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Streaming Review: RENT

The story of the Hope Mill Theatre production of Jonathan Larsson's iconic musical RENT is as full of hope, heartbreak as tragedy as the show is. Initially announced at the beginning of the year when the world was still fairly normal, the production was put on hold due to the pandemic closing theatres around the country. As we emerged from the first lockdown, the show was announced again with new dates and strict safety measures in place. When the stellar cast was announced, tickets for the entire run sold out in 48 hours making this one of the most in demand and hyped up shows of the year. The show finally opened on October 30th only to find out the next day it would have to cease performances the following week. As heartbreaking as that was, the theatre has "Hope" in its name for a reason and scrambled together to go ahead with the planned filmed version of the show in the final day before the second lockdown began. And this is the result.

Emotionally exhausted yet? We haven't even gotten to the show so brace yourself!

On to the show itself. Loosely based on Puccini's opera La Boheme, since premiering in 1996, the show has become a favourite among musical theatre fans, scooped up awards, been adapted into a movie and taught all of us how many minutes there are in a year. (Apologies for getting that earworm in your head now). A year shy of its 25th anniversary, the emotional depth of the show is made greater by the death of show creator Jonathan Larsson who tragically passed away on the morning of RENT's first preview off Broadway, never living to see how the world came to adore his creation.

The show is about a group of young artists living in New York in poverty and while dealing with HIV among their friendship group. While the show starts with characters asking how they're going to pay their rent, the title of the show carries more depth than that with comparisons to renting love and emotions. The over-arching message of the show is the message of "No Day But Today" - a theme that has taken on a life of its own in the decades since. 24 years later, it feels more relevant than ever with the challenges many of us have faced in 2020 really driving the message of "Forget regret or life is yours to miss". RENT packs an emotional punch at the best of times, but after recent events, it heightens every emotional moment throughout the show. The relevance of the show comes again with the line "They've closed everything real down ... like performance spaces" on the eve of the theatre being closed for the second time this year leaving you unsure whether to laugh, cry or simply cringe at the timeliness of it.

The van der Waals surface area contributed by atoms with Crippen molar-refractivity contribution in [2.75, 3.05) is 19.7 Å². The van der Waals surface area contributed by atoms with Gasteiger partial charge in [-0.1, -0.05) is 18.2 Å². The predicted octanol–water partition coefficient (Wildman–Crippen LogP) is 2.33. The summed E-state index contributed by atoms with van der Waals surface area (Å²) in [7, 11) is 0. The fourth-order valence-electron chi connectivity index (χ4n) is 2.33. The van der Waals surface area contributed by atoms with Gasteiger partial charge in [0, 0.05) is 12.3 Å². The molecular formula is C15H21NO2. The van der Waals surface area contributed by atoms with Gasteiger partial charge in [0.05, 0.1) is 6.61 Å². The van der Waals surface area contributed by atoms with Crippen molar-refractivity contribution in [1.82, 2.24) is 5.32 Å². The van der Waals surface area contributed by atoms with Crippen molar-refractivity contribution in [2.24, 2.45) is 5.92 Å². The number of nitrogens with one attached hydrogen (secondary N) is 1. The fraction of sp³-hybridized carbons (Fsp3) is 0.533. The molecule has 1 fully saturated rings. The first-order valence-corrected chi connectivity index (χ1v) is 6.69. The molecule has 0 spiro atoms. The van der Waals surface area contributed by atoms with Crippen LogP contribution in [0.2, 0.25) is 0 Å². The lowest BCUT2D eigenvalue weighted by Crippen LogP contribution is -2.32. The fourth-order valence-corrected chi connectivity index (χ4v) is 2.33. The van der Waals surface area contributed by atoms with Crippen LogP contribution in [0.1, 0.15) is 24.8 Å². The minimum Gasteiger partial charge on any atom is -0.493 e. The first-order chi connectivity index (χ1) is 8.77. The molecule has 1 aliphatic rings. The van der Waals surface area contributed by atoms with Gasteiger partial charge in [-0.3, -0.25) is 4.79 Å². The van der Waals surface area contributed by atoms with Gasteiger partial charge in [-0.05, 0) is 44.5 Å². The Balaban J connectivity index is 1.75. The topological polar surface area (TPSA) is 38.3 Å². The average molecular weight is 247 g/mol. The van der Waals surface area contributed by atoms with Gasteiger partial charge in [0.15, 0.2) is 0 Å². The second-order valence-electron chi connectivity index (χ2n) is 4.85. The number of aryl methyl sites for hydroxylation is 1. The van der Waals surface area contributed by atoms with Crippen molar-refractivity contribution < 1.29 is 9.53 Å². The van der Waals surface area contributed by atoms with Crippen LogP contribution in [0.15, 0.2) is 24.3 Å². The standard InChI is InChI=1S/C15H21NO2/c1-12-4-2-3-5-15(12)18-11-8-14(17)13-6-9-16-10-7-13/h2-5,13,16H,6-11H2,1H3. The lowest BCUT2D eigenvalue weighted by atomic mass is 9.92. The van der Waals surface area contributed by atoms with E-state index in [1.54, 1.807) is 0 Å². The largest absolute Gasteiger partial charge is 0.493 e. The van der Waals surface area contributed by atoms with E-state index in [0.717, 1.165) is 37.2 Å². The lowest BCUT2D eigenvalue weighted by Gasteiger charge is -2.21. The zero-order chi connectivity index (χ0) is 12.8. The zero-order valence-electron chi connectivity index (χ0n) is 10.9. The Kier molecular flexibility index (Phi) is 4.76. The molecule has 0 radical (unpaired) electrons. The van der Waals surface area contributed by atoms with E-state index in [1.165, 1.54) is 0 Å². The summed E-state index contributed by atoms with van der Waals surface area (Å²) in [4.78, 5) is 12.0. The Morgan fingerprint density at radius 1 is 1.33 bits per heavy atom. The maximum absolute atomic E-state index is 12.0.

So how do you measure a new production of RENT? Hope Mill Theatre's version breathes new life into the show. Even though their stage is small, what they do with it is beyond genius. Directed by Luke Sheppard, every element of this production is well thought out and executed brilliantly. Importantly, this show is also filmed beautifully. While some filmed productions sometimes fail to bring justice to the show due to questionable shots or frustratingly missing important moments on stage, RENT doesn't suffer that problem, resulting in a flawless film.

The choreography in this production is second to none, with the brilliant staging of standout number 'La Vie Boheme' every bit as satisfying as you would hope. An unexpected highlight for me was 'Tango Maureen' - a number that has never been one of my favourites in the show but certainly became one in this production due to the inspired staging complete with tied cables, details in the ensemble joining in in their seats and, of course, a tango worthy of Strictly Come Dancing.